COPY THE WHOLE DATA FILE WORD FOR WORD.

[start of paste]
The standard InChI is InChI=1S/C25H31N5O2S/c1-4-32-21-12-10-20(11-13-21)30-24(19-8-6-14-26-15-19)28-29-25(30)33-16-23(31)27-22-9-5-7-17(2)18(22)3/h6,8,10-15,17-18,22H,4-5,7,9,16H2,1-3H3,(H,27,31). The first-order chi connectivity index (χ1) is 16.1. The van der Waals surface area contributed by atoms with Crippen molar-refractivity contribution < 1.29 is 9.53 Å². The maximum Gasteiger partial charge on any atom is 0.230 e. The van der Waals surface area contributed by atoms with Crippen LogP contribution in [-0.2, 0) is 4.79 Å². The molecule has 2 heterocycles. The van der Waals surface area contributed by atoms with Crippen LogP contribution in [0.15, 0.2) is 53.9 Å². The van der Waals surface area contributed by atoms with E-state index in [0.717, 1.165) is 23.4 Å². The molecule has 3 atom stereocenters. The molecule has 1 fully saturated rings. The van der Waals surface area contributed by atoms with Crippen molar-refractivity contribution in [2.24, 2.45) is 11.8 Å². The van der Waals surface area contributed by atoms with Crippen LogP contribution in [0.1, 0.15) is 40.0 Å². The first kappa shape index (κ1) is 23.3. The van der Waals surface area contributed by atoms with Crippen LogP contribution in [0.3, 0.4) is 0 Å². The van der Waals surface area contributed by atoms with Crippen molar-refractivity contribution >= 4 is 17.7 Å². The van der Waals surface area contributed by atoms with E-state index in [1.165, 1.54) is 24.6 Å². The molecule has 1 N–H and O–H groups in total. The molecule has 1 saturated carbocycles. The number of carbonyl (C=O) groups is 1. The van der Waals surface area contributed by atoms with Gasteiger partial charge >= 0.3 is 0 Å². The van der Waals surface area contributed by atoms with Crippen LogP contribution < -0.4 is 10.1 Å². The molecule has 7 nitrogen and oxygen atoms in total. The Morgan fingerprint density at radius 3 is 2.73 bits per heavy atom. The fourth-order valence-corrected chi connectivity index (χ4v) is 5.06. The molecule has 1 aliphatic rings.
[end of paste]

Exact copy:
The standard InChI is InChI=1S/C25H31N5O2S/c1-4-32-21-12-10-20(11-13-21)30-24(19-8-6-14-26-15-19)28-29-25(30)33-16-23(31)27-22-9-5-7-17(2)18(22)3/h6,8,10-15,17-18,22H,4-5,7,9,16H2,1-3H3,(H,27,31). The first-order chi connectivity index (χ1) is 16.1. The van der Waals surface area contributed by atoms with Crippen molar-refractivity contribution < 1.29 is 9.53 Å². The maximum Gasteiger partial charge on any atom is 0.230 e. The van der Waals surface area contributed by atoms with Crippen LogP contribution in [-0.2, 0) is 4.79 Å². The molecule has 2 heterocycles. The van der Waals surface area contributed by atoms with Crippen LogP contribution in [0.15, 0.2) is 53.9 Å². The van der Waals surface area contributed by atoms with E-state index in [0.717, 1.165) is 23.4 Å². The molecule has 3 atom stereocenters. The molecule has 1 fully saturated rings. The van der Waals surface area contributed by atoms with Crippen molar-refractivity contribution in [2.24, 2.45) is 11.8 Å². The van der Waals surface area contributed by atoms with Crippen LogP contribution in [0.1, 0.15) is 40.0 Å². The first kappa shape index (κ1) is 23.3. The van der Waals surface area contributed by atoms with Crippen LogP contribution in [0.3, 0.4) is 0 Å². The van der Waals surface area contributed by atoms with Crippen molar-refractivity contribution >= 4 is 17.7 Å². The van der Waals surface area contributed by atoms with E-state index in [1.165, 1.54) is 24.6 Å². The molecule has 1 N–H and O–H groups in total. The molecule has 1 saturated carbocycles. The number of carbonyl (C=O) groups is 1. The van der Waals surface area contributed by atoms with Gasteiger partial charge >= 0.3 is 0 Å². The van der Waals surface area contributed by atoms with Crippen LogP contribution < -0.4 is 10.1 Å². The molecule has 7 nitrogen and oxygen atoms in total. The Morgan fingerprint density at radius 3 is 2.73 bits per heavy atom. The fourth-order valence-corrected chi connectivity index (χ4v) is 5.06. The molecule has 1 aliphatic rings.